Let it first be known what an honor and privilege it is to write about these two quarterbacks and to watch them play against each other for a 16th time this Sunday. Before they're finished -- which could be a blessed long time from now -- Peyton Manning and Tom Brady easily could vie for the Greatest Quarterback Ever label now widely conceded to Joe Montana.
Thank you, Peyton, and thank you, Tom, for allowing us to behold some of the best pure pocket passing in football history. Forgive us if we lose sight because this has become De Niro vs. Pacino, Spielberg vs. Scorsese, Beatles vs. Rolling Stones.
Now for strictly one fan's opinion: As immense as my respect is for Peyton Manning, and as close a call as this is, give me Tom Brady.
Give me Brady's one-of-the-guys leadership over Peyton's blue-blooded coach on the field. Give me Brady's sixth-round, aw-shucks authenticity over Peyton's product-pitching gift, comedic flair on "Saturday Night Live" and royal pedigree as son of former QB great Archie and older brother of Eli.
Give me Brady's clutch gene and postseason record. Give me Brady as the slightly more solid rock upon which to build Super Bowl teams.
Forgive me, Manning fans, I just can't envision a Brady-led team crumbling on the Super Bowl stage and losing 43-8, as Peyton's Broncos did in February to Seattle. It just seems that some tiny intangible is missing in Peyton that burns fiercely in Tom, perhaps some closer connection with teammates.
But please, this isn't to nitpick Peyton, just to compare his greatness. If possible, he continues to get better at age 38. Nobody, including Brady, has ever played this position at a higher level than Peyton is right now. His brain and release are so much quicker than defenders that he's playing a game he invented on a plane above the typical mud and blood of pro football.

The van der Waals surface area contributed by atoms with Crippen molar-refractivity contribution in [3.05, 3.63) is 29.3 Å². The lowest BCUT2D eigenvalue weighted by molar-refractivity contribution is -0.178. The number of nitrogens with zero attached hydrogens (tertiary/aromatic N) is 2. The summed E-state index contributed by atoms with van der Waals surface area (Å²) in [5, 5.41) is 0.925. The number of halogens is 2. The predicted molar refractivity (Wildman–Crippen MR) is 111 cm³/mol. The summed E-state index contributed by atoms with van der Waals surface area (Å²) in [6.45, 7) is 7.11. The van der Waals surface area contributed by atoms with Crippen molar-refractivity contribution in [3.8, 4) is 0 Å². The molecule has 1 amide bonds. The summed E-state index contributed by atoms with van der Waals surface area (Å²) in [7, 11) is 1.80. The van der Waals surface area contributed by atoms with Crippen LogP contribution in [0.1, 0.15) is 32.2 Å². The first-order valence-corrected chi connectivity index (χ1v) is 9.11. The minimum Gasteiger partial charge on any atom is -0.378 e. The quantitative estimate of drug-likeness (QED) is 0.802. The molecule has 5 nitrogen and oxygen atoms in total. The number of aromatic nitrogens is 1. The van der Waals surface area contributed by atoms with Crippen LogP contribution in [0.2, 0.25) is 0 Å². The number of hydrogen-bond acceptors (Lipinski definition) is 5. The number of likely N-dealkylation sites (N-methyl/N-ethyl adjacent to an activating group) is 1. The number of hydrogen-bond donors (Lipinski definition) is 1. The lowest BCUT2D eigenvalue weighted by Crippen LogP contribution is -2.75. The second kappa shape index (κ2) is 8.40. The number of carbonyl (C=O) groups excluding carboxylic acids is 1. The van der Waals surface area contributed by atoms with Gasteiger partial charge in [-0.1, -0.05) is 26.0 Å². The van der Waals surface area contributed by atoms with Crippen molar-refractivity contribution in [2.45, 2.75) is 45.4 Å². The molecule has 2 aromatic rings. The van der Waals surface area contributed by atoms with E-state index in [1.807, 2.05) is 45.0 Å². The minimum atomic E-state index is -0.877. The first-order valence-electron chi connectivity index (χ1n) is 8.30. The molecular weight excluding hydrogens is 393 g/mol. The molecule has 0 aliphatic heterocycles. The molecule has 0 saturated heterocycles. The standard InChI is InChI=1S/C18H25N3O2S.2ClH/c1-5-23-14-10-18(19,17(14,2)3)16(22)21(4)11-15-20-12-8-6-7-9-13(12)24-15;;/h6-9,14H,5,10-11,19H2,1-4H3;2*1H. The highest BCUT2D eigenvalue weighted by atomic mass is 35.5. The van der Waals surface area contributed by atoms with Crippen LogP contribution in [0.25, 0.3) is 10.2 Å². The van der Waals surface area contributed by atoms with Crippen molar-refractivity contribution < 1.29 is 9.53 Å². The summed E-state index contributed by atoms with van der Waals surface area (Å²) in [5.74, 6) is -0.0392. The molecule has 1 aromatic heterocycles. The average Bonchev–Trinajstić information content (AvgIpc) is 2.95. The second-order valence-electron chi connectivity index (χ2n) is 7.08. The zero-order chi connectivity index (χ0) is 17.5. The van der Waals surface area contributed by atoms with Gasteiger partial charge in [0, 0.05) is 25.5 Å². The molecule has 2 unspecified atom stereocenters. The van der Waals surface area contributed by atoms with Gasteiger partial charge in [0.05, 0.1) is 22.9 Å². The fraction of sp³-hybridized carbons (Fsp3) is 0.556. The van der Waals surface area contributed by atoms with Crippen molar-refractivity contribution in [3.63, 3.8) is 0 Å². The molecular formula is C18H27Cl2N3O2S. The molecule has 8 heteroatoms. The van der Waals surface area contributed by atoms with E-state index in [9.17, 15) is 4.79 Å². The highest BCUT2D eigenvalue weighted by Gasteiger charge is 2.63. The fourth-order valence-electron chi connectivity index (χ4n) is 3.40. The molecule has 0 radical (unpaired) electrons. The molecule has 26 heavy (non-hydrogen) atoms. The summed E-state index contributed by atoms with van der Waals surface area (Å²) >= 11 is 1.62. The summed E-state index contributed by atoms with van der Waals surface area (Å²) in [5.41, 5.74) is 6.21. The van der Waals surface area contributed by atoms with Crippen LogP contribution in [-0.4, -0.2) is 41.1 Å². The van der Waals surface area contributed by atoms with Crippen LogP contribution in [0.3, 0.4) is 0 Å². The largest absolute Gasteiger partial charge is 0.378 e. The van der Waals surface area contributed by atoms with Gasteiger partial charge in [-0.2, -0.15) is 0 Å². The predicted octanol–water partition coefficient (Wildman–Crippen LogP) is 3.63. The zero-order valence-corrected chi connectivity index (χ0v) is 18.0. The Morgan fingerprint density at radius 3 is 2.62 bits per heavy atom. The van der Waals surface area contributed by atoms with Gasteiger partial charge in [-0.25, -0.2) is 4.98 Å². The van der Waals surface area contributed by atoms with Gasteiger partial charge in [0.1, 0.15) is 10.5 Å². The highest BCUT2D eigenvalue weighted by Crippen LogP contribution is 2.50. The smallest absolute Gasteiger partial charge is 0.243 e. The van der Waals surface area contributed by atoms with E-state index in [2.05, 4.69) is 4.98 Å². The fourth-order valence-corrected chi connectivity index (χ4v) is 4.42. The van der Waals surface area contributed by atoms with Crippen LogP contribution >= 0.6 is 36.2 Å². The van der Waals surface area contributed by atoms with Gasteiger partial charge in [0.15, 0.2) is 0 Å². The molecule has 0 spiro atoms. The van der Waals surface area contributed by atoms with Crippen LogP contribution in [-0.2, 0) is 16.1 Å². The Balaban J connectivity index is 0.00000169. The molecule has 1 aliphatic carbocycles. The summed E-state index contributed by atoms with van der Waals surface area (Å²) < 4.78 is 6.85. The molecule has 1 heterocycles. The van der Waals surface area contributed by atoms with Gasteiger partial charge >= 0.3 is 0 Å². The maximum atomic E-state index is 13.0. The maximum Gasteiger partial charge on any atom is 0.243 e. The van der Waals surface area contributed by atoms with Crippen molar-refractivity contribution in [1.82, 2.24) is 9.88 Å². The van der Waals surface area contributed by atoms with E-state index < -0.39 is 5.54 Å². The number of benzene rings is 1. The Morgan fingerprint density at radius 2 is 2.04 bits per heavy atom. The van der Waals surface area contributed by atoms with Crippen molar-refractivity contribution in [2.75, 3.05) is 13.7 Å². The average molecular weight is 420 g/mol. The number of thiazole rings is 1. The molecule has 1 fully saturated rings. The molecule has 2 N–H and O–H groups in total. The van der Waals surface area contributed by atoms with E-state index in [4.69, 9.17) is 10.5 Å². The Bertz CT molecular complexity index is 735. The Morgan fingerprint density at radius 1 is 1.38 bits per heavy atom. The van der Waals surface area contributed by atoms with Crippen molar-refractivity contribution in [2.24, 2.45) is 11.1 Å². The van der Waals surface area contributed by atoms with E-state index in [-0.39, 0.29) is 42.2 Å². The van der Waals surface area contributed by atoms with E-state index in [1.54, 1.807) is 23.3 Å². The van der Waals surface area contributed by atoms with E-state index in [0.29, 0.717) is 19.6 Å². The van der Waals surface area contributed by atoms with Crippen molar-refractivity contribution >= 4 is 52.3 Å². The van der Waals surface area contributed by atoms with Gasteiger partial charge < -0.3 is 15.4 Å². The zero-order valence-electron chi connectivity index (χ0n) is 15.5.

But sometimes it's as if Peyton is playing solitaire. No doubt HE was the most important person in the Indianapolis Colts organization, beyond coaches and executives, as he is now in Denver.
ESPN analyst Jeff Saturday, a close friend of Peyton's who snapped him the ball for 13 seasons in Indy, describes a Peyton who was a player-coach or even coach-player: "He's the offensive coordinator and he's the pro's pro. He's going to lead by example, arrives early, stays late, holds everyone to his level of accountability. If he hears from the strength coach that somebody's not getting it done in the weight room, that player will hear about it from Peyton. ... I used to tell other offensive linemen, if you don't know the answer don't try to fake it in meetings with Peyton or he will embarrass you."
Yet there remains no question who runs the Patriots. The coach does, Bill Belichick. Several Patriots sources say that even in their 15th season together, Belichick maintains an arm's-length relationship with his quarterback.
"Away from football," a source says, "they're not that close."
Brady is more of "just a football player" than Peyton. During games, Brady will still go crazy competitive -- almost Michael Myers in "Halloween" psycho -- and run all the way to the end zone to helmet-bump Rob Gronkowski after Gronk has beasted in for a touchdown. Has any star QB ever shown this much emotion after a mid-game TD, let alone a cinch Hall of Famer at age 37?
"That's what his teammates love about him, what sets him apart," says Jay Feely, who has kicked for five NFL teams and who became a close friend of Brady's when they were University of Michigan teammates. Brady was in Feely's wedding and Feely visits Brady each summer in Boston for a week of golf.
Said Feely: "Even when Tom was a second- or third-stringer at Michigan, guys were drawn to him. He's just such a dynamic leader. He's just so real. He isn't guarded. There's no image to protect. He doesn't give much to the media [in interviews], but Belichick has done a good job with him [teaching him to say as little as possible publicly]."
What Feely loves most about Brady is that after winning three rings and putting a ring on the finger of the world's highest-paid supermodel, Gisele Bundchen, his friend Tom was still the same guy he worked with at the driving range in Ann Arbor one college summer. In fact, Feely gets irritated when he hears Brady detractors define and dismiss him as the pretty boy who married Gisele.